The invention and dissemination of magic lantern technology in the seventeenth century provides a more specific example. The enlarged and colourful images that emanated from the lanterns interior objective lens, projected pictures that were sometimes animated, directly into the exterior world.1 The images had a transparency to them, but also appeared to physically inhabit the projection screen. They were both real and unreal in a way that was bewildering to many spectators of the period; “the shadowy projections on the wall resembled dreams, visions or apparitions summoned up by a necromancer” playing to the popular perception that demons could “imprint and shape subtle matter”2 - the "devil was widely regarded as the master of such delusions”3 (Figure 3)

Treister engages with these pre-enlightenment notions regarding technological occult phenomena, most especially in focusing on the career  of Dr John Dee.  Through a section of Hexen we are presented with Intervention: A collection of artefacts, images and texts relating to the work that Dee carried out as an alchemist, mathematician, and philosopher during the sixteenth century (figure 4).1  Presented within the confines of the Science Museum (London)  an investigation of Intervention shows that Tresiter in not simply interested in notions of (science fiction style) contemporary technological paranoia. Rather, she places a strong focus on the original historical context of the information that she gathers.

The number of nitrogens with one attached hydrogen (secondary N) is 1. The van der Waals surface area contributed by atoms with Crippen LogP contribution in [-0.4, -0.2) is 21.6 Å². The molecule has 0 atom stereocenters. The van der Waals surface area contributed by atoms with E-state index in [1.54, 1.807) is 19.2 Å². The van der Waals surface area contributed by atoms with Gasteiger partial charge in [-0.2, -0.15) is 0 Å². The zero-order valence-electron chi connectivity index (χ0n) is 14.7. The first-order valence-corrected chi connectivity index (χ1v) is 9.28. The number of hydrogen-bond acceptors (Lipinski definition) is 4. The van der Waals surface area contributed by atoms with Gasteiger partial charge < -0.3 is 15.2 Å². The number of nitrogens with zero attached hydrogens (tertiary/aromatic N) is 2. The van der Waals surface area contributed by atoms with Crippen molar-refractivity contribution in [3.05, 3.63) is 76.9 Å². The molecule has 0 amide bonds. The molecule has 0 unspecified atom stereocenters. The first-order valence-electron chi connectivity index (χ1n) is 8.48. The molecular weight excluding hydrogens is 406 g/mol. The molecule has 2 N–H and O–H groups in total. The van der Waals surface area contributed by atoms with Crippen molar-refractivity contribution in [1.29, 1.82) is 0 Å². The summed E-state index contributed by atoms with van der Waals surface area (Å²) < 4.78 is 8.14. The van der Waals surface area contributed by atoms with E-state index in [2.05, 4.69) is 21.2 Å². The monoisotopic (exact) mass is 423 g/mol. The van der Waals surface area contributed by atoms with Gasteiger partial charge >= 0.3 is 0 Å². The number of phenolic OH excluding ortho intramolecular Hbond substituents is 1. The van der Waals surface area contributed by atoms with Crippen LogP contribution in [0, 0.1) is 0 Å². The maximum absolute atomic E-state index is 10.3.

For example, although to contemporary audiences, the occult and science would not generally be viewed as a logical pairing, to John Dee and his contemporaries there were no distinct boundaries between these seemingly disparate fields: It was not uncommon to be “engaged in an assortment of intellectual activities that escape the confines imposed by modern disciplinary boundaries and the established canon boundaries of scientific discourse".1  As such, it is possible to define figures such as Dee as a form of early scientist, working before the emergence of the sciences as understood in contemporary terms. 2 It therefore seems an appropriate acknowledgement of this shared history to display Intervention within the Science Museum.

A second example can be identified in the use of Dr John Dee's divination equipment. Central to Intervention is Treister's inclusion of a small drawing depicting Dee's scrying crystal; a polished crystal “showstone”  (or lens) in which Dee sought communion with the divine.1  Treister claims that the crystal's “activities link to aspects of both recent and current military operational programmes” (figure 5).2 Although this statement clearly links to contemporary technological paranoia of futuristic mind-alteration devices, put into a historical context, the idea that this sixteenth century lens could be directly involved in futuristic military events is actually highly appropriate. During the sixteenth century there was a widespread view that scrying instruments were imbued with prophetic qualities. It was believed that crystals and polished lenses could provide a kind of “eye”, capable of seeing into, or revealing “facts” about the future - Dee's crystal was used to foretell the future and predict the oncoming apocalypse.3  The crystals historical context can also be seen as related to claims that it might hold influence over “current military” programmes. In his philosophical capacity, Dee wrote extensively on the topic of imperialist (militaristic) expansion in which he “foreshadowed an empire that would be ecumenical, apocalyptic, territorial, and absolute.”4

Top to bottom: W. J. S. Gravesande. From Physices elements mathematica experiment confirmata. illustration of the magic lantern, Plate 14.

Suzanne Treister. Intervention  – 2006.

Suzanne Treister (2006)  Intervention (detail).

GRAPHITE/John Dee's Crystal Ball, Science Museum, London, England